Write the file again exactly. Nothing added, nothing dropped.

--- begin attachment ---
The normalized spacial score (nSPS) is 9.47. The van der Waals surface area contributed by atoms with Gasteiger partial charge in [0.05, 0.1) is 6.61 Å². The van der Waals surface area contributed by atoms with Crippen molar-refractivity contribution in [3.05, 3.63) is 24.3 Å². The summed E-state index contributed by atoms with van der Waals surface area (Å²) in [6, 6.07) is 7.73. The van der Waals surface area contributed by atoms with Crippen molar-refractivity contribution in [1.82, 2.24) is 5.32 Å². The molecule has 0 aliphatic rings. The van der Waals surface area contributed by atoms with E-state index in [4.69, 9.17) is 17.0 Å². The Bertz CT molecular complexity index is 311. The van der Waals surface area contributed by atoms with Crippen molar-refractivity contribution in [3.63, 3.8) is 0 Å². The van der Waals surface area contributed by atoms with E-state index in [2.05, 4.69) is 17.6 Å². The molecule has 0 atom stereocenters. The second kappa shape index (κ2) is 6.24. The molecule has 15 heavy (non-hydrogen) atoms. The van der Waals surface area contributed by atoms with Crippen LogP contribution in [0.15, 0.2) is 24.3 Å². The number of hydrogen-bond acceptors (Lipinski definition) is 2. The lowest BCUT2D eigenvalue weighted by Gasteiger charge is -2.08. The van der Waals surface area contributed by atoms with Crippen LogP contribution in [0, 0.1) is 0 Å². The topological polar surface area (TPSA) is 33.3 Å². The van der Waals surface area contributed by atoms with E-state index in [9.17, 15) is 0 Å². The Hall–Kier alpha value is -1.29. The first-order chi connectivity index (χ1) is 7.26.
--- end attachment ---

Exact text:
The normalized spacial score (nSPS) is 9.47. The van der Waals surface area contributed by atoms with Gasteiger partial charge in [0.05, 0.1) is 6.61 Å². The van der Waals surface area contributed by atoms with Crippen molar-refractivity contribution in [3.05, 3.63) is 24.3 Å². The summed E-state index contributed by atoms with van der Waals surface area (Å²) in [6, 6.07) is 7.73. The van der Waals surface area contributed by atoms with Crippen molar-refractivity contribution in [1.82, 2.24) is 5.32 Å². The molecule has 0 aliphatic rings. The van der Waals surface area contributed by atoms with E-state index in [4.69, 9.17) is 17.0 Å². The Bertz CT molecular complexity index is 311. The van der Waals surface area contributed by atoms with Crippen molar-refractivity contribution in [3.63, 3.8) is 0 Å². The van der Waals surface area contributed by atoms with E-state index in [2.05, 4.69) is 17.6 Å². The molecule has 0 atom stereocenters. The second kappa shape index (κ2) is 6.24. The molecule has 15 heavy (non-hydrogen) atoms. The van der Waals surface area contributed by atoms with Crippen LogP contribution in [0.15, 0.2) is 24.3 Å². The number of hydrogen-bond acceptors (Lipinski definition) is 2. The lowest BCUT2D eigenvalue weighted by Gasteiger charge is -2.08. The van der Waals surface area contributed by atoms with Crippen LogP contribution in [0, 0.1) is 0 Å². The topological polar surface area (TPSA) is 33.3 Å². The van der Waals surface area contributed by atoms with E-state index in [9.17, 15) is 0 Å². The Hall–Kier alpha value is -1.29. The first-order chi connectivity index (χ1) is 7.26.